Discipline: History Instructor:Walker Credits: 3 Day: A Start: 1415 End: 1530 Field Work:
Day 2 | Singapore
This course will involve a multi-faceted examination of the Second World War in the Pacific and African theaters. Topics to be covered will encompass the causes of the war, including the competition for empire and the rise of militarism, the major strategies of the belligerents and the key events of the war itself in these geographic regions. However, this is not a course in military history. The emphasis will be on the social, cultural and political impact of the war on Asian and African nations and populations. Other topics would include the role of racism in wartime environments, anthropological perspectives on national war strategies and tactics, the morality of certain wartime decisions and the nature of war crimes, the shaping of the post war peace and the politics of memory in remembering the war from different national perspectives.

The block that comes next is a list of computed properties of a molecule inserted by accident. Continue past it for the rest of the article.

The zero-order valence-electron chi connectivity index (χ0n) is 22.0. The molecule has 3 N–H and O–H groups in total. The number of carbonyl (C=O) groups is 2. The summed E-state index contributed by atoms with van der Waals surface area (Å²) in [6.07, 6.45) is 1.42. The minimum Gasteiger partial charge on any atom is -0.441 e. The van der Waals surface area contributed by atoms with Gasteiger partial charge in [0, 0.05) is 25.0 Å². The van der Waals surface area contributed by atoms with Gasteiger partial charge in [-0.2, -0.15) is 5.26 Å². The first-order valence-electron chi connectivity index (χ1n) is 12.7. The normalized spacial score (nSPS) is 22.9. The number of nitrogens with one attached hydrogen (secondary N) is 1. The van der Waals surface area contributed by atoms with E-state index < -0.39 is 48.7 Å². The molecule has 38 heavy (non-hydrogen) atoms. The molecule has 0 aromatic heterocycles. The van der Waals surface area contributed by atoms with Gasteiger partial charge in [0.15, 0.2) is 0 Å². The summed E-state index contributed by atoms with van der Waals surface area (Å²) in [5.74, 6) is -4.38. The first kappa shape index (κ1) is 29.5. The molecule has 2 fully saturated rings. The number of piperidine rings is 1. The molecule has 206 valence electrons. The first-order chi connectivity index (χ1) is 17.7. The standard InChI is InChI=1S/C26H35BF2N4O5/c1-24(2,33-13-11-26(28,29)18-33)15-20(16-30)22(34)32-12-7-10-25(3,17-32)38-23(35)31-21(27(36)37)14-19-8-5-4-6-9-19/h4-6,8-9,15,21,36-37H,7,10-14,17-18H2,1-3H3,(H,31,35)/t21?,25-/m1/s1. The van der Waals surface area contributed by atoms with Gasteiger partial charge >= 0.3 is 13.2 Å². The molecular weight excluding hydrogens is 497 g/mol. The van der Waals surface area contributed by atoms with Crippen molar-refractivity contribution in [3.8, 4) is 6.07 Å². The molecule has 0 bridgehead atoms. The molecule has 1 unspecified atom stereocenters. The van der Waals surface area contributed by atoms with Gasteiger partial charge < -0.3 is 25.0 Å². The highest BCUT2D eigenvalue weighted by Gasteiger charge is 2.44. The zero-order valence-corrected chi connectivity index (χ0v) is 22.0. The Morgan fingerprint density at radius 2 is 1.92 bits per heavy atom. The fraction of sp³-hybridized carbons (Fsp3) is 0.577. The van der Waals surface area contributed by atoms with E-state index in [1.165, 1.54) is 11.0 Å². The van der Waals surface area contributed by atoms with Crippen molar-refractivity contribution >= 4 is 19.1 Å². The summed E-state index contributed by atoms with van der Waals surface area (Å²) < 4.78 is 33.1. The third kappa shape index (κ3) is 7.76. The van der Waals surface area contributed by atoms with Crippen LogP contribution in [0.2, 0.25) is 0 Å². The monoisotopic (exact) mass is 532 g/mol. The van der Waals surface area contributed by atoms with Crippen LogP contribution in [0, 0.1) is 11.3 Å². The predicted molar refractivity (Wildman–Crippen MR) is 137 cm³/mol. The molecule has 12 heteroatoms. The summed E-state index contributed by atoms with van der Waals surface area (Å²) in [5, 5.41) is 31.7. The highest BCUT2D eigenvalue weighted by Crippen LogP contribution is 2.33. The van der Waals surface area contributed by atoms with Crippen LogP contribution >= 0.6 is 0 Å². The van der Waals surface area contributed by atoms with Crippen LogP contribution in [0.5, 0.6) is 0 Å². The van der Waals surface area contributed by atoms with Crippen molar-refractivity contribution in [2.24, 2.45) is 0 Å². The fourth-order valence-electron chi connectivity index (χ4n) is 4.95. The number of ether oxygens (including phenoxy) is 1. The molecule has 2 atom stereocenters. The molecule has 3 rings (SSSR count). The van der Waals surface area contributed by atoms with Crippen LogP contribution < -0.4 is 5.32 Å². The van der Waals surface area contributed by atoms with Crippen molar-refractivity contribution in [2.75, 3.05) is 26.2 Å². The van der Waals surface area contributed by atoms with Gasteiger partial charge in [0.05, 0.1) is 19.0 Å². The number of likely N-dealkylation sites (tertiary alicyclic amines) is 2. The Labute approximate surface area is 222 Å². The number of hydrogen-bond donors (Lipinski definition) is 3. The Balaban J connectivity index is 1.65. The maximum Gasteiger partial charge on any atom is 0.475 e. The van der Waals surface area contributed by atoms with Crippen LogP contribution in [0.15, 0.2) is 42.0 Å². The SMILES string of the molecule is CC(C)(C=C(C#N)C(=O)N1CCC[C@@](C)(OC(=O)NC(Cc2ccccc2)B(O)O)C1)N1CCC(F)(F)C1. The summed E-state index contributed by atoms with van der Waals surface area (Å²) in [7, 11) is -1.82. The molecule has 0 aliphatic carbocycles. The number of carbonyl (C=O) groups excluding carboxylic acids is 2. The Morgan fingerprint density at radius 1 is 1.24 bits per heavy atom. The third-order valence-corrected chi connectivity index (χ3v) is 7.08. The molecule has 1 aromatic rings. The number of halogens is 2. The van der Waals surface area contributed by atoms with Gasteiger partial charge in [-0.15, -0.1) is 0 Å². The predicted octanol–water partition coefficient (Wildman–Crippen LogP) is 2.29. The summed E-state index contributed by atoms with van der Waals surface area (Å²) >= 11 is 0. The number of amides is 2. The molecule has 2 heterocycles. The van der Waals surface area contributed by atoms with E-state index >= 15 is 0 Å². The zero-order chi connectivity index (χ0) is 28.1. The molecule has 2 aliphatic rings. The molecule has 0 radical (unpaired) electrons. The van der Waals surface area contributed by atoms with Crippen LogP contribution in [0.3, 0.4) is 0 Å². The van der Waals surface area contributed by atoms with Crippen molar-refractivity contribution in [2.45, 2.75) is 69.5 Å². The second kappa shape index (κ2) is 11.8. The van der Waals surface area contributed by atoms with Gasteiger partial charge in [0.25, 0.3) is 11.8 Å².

Country: Singapore Day: 2
The mandatory Field Lab will take place on February 21 in Singapore. Our class will spend the day with Dr. Malcolm Murfett, the noted instructor and scholar of the British Empire at the National University of Singapore, and Dr. Brian Farrell, a specialist in British military history also teaching at NUS. Dr Murfett’s background, teaching interests and publications can be found online at http://www.fas.nus.edu.sg/hist/about/hismhm.htm, while those of Dr Farrell can be found at http://www.fas.nus.edu.sg/hist/about/hisbpf.htm. Drs. Murfett and Farrell will walk us through the history of Singapore as a British colony in a classroom setting and then lead us through the city on a guided tour highlighting the wartime experiences of its population. Students will complete a Field Report summarizing their reflections on the day’s experiences as well as presenting their own perspectives on the legacies of the Second World War for Singapore.
Introduce students to the history of Singapore as well as its significance in World War II
Gain an understanding of the nature of Japanese occupation during the war
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